If a plot is sold to a small developer, it is on condition that the resulting home goes on the market at an affordable price. This avoids land speculation, and benefits local tradespeople, too.
According to figures from Buildstore, the Livingstone-based self-build finance firm and founding member of the National Self Build Association, self-builds in Scotland have fallen from a peak of 1,800 in 2006, to 1,200 in 2011.
Decline in activity
In the Highlands, the usual average of 700 self-builds a year is now down to about 200, says Ronnie MacRae, director of the Highlands Small Communities Housing Trust, one of the organisations that guides and benefits from the work of the HHA.
‘We’ve been lobbying banks over the past two years,’ says Mr MacRae, who sees lack of funding as the main barrier to today’s self-builders. ‘We’ve spoken to lots of them and they all agree that self-build is not high risk, but the finance is still not coming through. I would like to know the reasons for this as much as anyone.’
Raymond Connor, chief executive of Buildstore, agrees. ‘It’s unfortunate, because we know there is more appetite for self-building in Scotland.’
Buildstore figures show that Scotland is the third most popular region for self-building in the UK [behind south east and south west England], and while about 10 per cent of new homes in the country are self-builds, Mr Connor believes that if the number of people who aspire to build their own homes were able to do so, that figure could double. About 3,400 people have searched for land in Scotland in the past six months alone.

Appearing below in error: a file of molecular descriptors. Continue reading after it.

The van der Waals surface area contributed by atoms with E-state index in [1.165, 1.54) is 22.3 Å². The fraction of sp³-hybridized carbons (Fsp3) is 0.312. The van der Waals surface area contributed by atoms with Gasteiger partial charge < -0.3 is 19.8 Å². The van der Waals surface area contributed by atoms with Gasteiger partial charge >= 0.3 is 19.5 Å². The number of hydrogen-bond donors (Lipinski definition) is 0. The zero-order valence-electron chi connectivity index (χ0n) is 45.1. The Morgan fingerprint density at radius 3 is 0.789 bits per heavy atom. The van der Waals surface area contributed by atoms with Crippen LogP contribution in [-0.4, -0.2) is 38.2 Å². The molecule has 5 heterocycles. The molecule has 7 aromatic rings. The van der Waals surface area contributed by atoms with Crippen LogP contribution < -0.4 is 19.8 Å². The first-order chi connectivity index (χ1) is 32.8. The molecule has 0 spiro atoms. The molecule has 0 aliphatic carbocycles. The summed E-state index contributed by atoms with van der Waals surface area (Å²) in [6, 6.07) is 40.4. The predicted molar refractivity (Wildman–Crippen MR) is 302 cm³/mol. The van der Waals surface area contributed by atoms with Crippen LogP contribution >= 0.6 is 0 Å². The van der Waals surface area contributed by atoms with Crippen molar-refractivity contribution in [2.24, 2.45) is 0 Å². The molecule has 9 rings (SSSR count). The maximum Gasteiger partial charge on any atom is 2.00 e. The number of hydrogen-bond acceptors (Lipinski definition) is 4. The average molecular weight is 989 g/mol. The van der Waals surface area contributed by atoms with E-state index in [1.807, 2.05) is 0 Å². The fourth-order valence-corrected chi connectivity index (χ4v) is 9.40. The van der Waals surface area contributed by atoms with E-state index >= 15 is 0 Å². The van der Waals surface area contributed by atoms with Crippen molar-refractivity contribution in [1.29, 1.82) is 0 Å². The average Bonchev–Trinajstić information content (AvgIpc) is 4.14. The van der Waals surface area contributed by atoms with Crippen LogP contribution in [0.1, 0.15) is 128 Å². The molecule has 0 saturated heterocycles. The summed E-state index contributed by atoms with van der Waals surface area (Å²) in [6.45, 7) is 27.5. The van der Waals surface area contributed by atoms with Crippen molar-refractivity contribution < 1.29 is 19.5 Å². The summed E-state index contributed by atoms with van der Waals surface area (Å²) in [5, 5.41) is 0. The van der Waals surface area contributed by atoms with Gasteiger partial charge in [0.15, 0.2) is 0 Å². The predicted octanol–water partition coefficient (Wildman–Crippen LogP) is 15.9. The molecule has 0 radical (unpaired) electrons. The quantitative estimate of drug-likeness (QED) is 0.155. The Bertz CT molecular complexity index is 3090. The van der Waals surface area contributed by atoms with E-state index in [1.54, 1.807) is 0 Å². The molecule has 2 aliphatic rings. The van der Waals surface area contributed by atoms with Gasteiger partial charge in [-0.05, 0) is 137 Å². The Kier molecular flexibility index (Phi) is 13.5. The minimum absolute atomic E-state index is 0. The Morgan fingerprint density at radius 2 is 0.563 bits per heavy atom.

What HHA demonstrates is that lenders are more willing to come on board when there is volume; if plots are part of larger developments, and obstacles such as services and planning have already been overcome.
Further advocacy from the Scottish Government would help everyone, Ms Torrance says. ‘The government could be learning a bit more from what we’re doing. Self-build is never going to be large scale, but there are now 40 homes in Tain, where housing demand is huge, that wouldn’t have been there if we had not created plots. Including a self-build plot in every masterplan wouldn’t be a bad thing at all.’
Self-build in the city
In February, Glasgow Scottish National Party councillor Grant Thoms announced proposals for a self-build policy for Scotland’s biggest city, citing the Highland Housing Alliance’s success as an example.
‘What HHA has shown is that you can assist in the development process of self-build,’ says Mr Thoms.
He admits Glasgow lacks the self-build tradition of the Highlands, but points to areas such as Easterhouse, where brownfield sites are unwanted by commercial developers but could be brought back to life by the local community.
‘If we can access sites that have never appealed to the private sector but may appeal to individuals where they could build their own home, that could be one way of overcoming housing shortages in the city,’ he says.
The idea looks set to become part of the Scottish National Party’s proposals for the forthcoming council elections.